Emerging Threat Note: This insect has been detected in Tennessee but is not widely established. We actively monitor for this pest and encourage residents to report potential sightings.
The spotted lanternfly (SLF; Lycorma delicatula) is an invasive plant hopper, that was first detected in the United States in 2014; in Tennessee, SLF has been detected only in Davidson and Wilson Counties. This pest is primarily known to attack its preferred host, tree of heaven (Ailanthus altissima) although well over 70 species of plants can be impacted. Some of these other host plants include apples, grape, and hops, and a variety of other fruit and ornamental trees, shrubs, and vines. This insect also feeds on maple, walnut, and poplar.
SLF is a sapsucking insect, feeding on the water and nutrients in plants and producing a byproduct called honeydew as it feeds. While this type of feeding does not directly cause a tree to decline, it can act as a plant stressor which can make the plant more susceptible to other insects and diseases or to abiotic damage. The byproduct honeydew can also coat areas underneath infested plants with a sticky substrate, and frequently also allows the growth of sooty mold, which can be an additional nuisance in residential areas.
This insect is a pest in orchards and other fruit and ornamental businesses, and has also proved to be a pest in residential areas. Management of SLF may help lessen the impact it has on commodities and reduce its nuisance in residential and urban areas. In Tennessee, we monitor for SLF to respond quickly to detections.
The spotted lanternfly undergoes several life stages which can be identified at different times of the year. From late fall through winter, egg masses may be present; these masses are often tan-colored and look like spattered mud and may be laid on tree trunks, branches, other plants, or even other outdoor surfaces like walls, patio furniture, recreational vehicles, trailers, and even on smaller vehicles.
During the spring, nymphs emerge from egg masses. Early nymphs are black with small white dots and often walk with the front of their bodies elevated. Later nymphs, which may molt in June or July, develop bright red colors with some black stripes and white dots.
In late summer and early fall, the adults emerge. Adults have forewings which are tan with black spots at the front transitioning to a speckled band near the rear. Typically adults will hold their wings tent-like over their bodies, so that only the forewing may be visible. Hindwings have distinct bright red patches with black spots when visible These insects frequently aggregate, making them easier to spot in large numbers when they gather.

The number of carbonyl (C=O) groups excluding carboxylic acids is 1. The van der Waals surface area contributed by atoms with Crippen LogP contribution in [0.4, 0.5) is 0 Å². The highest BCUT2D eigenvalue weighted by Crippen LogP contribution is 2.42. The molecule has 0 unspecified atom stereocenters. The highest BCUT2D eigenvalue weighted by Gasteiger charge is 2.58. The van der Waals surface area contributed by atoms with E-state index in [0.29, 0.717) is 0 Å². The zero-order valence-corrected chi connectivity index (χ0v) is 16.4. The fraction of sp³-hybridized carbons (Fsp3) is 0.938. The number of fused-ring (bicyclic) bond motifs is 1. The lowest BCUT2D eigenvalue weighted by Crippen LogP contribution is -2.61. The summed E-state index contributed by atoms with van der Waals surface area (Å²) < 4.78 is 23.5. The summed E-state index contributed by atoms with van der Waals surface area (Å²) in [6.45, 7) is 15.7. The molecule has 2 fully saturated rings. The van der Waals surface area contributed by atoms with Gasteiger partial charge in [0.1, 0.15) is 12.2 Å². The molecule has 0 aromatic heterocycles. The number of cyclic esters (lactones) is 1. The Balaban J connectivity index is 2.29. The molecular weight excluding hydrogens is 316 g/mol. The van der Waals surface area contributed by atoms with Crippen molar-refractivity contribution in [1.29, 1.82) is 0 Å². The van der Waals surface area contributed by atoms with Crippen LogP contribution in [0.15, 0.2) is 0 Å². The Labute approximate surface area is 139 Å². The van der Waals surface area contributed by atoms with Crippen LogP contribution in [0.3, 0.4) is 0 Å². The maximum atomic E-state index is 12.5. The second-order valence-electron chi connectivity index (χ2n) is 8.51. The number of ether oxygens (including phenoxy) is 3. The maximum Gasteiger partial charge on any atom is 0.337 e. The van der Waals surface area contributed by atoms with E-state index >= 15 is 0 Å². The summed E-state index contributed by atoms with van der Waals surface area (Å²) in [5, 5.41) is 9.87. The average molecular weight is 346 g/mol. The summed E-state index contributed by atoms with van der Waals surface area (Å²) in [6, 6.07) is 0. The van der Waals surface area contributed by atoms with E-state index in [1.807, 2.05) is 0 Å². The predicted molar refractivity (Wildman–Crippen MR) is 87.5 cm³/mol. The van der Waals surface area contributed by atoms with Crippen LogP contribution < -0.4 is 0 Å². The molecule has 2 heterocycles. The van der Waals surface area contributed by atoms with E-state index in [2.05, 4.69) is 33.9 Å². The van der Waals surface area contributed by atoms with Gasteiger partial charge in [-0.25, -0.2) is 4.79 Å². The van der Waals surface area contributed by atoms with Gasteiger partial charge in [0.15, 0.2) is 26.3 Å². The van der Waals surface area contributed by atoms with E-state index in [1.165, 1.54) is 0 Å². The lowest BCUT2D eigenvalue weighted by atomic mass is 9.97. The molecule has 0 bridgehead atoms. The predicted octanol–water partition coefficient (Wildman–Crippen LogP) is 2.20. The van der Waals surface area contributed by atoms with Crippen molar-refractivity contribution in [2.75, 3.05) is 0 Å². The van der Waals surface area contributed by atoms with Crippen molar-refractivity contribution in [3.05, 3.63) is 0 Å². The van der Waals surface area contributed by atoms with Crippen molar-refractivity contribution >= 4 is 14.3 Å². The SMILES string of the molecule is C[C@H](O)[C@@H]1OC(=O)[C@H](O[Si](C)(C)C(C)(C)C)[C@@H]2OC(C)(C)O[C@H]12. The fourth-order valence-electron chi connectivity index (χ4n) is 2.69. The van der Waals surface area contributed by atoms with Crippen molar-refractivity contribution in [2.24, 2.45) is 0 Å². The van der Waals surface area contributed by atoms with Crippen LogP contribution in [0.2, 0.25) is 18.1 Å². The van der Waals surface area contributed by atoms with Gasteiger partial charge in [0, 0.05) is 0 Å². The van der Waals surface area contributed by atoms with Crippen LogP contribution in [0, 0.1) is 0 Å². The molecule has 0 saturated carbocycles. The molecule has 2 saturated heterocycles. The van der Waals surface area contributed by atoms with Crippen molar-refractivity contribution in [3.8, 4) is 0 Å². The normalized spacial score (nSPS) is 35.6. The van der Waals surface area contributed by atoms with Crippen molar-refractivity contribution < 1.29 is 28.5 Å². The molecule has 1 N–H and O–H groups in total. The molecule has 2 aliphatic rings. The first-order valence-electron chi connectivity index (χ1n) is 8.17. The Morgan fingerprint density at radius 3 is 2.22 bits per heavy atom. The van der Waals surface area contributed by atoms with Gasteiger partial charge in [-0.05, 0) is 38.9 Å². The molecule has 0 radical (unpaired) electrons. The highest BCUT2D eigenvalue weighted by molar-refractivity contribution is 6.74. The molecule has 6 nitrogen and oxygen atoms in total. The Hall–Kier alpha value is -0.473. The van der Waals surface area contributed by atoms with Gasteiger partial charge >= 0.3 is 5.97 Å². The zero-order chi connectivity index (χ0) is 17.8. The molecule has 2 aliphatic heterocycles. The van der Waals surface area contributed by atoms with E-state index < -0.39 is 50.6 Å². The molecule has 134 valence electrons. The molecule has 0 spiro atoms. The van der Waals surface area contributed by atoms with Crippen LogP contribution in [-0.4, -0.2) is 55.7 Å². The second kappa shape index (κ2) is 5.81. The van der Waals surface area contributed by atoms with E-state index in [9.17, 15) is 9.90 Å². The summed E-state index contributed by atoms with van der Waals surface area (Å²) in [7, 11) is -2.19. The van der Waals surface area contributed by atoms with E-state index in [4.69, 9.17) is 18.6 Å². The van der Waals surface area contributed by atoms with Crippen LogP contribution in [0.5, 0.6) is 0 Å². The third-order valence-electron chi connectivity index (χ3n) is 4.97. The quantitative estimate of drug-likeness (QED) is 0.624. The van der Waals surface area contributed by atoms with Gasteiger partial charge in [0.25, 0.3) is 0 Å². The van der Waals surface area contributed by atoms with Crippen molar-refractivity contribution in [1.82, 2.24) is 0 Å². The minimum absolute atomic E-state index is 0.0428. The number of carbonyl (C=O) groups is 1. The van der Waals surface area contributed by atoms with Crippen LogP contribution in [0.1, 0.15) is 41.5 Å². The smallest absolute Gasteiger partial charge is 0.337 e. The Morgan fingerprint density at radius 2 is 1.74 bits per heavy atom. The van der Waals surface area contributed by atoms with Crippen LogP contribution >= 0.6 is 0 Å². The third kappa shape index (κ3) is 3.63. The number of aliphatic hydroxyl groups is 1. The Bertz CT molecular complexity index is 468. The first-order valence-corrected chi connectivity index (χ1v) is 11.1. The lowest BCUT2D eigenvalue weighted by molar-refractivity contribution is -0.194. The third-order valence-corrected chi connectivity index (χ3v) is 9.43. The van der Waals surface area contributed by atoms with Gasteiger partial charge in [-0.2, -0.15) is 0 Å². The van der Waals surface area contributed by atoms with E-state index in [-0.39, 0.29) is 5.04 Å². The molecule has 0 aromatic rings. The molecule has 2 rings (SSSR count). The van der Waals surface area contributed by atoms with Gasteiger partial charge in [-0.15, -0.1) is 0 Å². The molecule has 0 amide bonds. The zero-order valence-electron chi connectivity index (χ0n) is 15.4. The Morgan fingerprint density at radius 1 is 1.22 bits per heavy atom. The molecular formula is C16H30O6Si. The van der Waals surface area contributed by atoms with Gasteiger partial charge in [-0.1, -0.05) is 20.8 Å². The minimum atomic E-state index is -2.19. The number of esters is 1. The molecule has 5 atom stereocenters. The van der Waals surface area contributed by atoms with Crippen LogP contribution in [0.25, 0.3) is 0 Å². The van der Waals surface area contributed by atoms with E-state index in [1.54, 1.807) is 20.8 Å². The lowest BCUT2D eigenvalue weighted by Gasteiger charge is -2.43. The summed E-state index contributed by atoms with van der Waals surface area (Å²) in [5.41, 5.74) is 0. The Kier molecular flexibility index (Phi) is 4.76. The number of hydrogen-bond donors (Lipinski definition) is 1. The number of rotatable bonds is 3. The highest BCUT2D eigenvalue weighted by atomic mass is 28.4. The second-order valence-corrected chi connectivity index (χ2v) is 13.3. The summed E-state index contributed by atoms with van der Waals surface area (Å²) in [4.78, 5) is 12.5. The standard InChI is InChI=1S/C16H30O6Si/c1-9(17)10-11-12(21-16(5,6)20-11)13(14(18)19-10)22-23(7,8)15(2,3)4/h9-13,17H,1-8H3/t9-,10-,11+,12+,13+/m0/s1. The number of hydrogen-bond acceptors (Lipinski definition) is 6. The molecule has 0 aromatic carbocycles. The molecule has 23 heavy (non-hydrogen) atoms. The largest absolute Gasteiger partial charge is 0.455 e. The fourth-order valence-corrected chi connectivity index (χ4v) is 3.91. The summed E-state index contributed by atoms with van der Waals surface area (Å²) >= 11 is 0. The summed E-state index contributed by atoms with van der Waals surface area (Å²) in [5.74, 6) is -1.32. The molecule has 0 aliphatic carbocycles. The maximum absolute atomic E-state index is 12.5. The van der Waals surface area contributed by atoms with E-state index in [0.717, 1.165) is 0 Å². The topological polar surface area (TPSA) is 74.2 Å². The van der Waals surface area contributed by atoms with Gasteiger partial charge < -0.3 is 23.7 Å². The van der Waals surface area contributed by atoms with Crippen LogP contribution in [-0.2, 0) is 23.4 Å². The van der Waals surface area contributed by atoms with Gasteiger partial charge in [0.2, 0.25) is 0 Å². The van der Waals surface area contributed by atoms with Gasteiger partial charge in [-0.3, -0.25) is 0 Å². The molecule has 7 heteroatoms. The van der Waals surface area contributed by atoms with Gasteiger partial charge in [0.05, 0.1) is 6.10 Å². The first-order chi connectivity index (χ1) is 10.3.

Symptoms of SLF damage include production of honeydew (the byproduct of their feeding) and buildup of sooty mold on that honeydew. While SLF may not directly kill trees, it can stress a tree and make it more susceptible to other issues; a declining tree may not be indicative of SLF by itself but could be a result of SLF and other factors.
If you spot spotted lanternfly in Tennessee, please report the pest.
In Tennessee, we have only detected spotted lanternfly in two counties in middle Tennessee, so we continue to focus efforts on monitoring and surveying for SLF so that we can respond to any new SLF detections in our state.
SLF is native to China, India, Japan, South Korea, and Vietnam and was first detected in the United States in Pennsylvania in September 2014. T Since the initial detection, this pest has spread to 14 states, with recent detections in southwest Virginia and western North Carolina, and now in Davidson and Wilson Counties in Tennessee. An updated national distribution map can be found at the link in the Resources section below.
Spotted lanternflies are invasive and can spread rapidly when introduced to new areas. While the insect can walk, jump, or fly short distances, its long-distance spread is facilitated by people who move infested material or items containing egg masses.
In Tennessee, we have only detected spotted lanternfly in one county in middle Tennessee, so we continue to focus efforts on monitoring and surveying for SLF so that we can respond to any new SLF detections in our state.
In areas where new populations of SLF are detected, some management strategies can be utilized to attempt to eradicate the pest before it becomes well-established. These methods include extensive surveying to determine the area of infestation, and then various management tools depending on the situation. These tools include tree banding, insecticides, egg mass survey and removal of egg masses, herbicide control of tree-of-heaven, and combinations of these strategies.
Because SLF is a pest of many fruit species, vineyards, orchards and other agriculture and crop-tree businesses may manage SLF more proactively based on Economic Thresholds for their particular crop.
In areas where SLF has established in other states, some landowners or land managers have elected to manage SLF as needed in key areas or to reduce high populations where SLF numbers are causing a nuisance.
What Can You Do?
To prevent the spread of spotted lanternfly, an easy step to take is to inspect outdoor furniture, recreational vehicles, boats, etc. for egg masses before moving those items from infested areas. Reducing the potential movement of egg masses can help prevent long distance movement of this pest.
Report any suspected spotted lanternflies in Tennessee to the TN Department of Agriculture through either the Report a Pest form (link below) or by emailing information to Spotted.Lanternfly@tn.gov. If possible, attempt to collect the insect or take photos that can be used in proper identification.